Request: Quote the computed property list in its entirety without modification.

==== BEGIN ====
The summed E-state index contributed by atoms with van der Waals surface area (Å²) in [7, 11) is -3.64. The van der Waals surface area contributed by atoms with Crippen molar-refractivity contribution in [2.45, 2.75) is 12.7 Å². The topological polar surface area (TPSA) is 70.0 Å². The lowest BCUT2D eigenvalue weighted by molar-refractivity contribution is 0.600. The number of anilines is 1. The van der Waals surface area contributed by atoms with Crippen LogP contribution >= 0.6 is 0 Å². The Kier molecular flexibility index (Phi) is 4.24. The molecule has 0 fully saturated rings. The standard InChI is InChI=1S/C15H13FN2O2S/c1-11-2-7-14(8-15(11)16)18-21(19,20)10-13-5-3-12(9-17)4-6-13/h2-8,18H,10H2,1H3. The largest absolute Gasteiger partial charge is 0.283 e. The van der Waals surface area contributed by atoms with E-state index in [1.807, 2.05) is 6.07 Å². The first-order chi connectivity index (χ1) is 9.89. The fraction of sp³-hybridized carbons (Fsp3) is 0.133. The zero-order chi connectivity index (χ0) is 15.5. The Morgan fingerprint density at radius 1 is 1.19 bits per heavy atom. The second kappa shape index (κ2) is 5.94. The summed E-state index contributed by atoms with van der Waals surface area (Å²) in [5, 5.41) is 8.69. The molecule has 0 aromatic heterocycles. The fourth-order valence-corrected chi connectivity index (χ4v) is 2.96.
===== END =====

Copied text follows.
The summed E-state index contributed by atoms with van der Waals surface area (Å²) in [7, 11) is -3.64. The van der Waals surface area contributed by atoms with Crippen molar-refractivity contribution in [2.45, 2.75) is 12.7 Å². The topological polar surface area (TPSA) is 70.0 Å². The lowest BCUT2D eigenvalue weighted by molar-refractivity contribution is 0.600. The number of anilines is 1. The van der Waals surface area contributed by atoms with Crippen LogP contribution >= 0.6 is 0 Å². The Kier molecular flexibility index (Phi) is 4.24. The molecule has 0 fully saturated rings. The standard InChI is InChI=1S/C15H13FN2O2S/c1-11-2-7-14(8-15(11)16)18-21(19,20)10-13-5-3-12(9-17)4-6-13/h2-8,18H,10H2,1H3. The largest absolute Gasteiger partial charge is 0.283 e. The van der Waals surface area contributed by atoms with E-state index in [1.807, 2.05) is 6.07 Å². The first-order chi connectivity index (χ1) is 9.89. The fraction of sp³-hybridized carbons (Fsp3) is 0.133. The zero-order chi connectivity index (χ0) is 15.5. The Morgan fingerprint density at radius 1 is 1.19 bits per heavy atom. The second kappa shape index (κ2) is 5.94. The summed E-state index contributed by atoms with van der Waals surface area (Å²) in [5, 5.41) is 8.69. The molecule has 0 aromatic heterocycles. The fourth-order valence-corrected chi connectivity index (χ4v) is 2.96.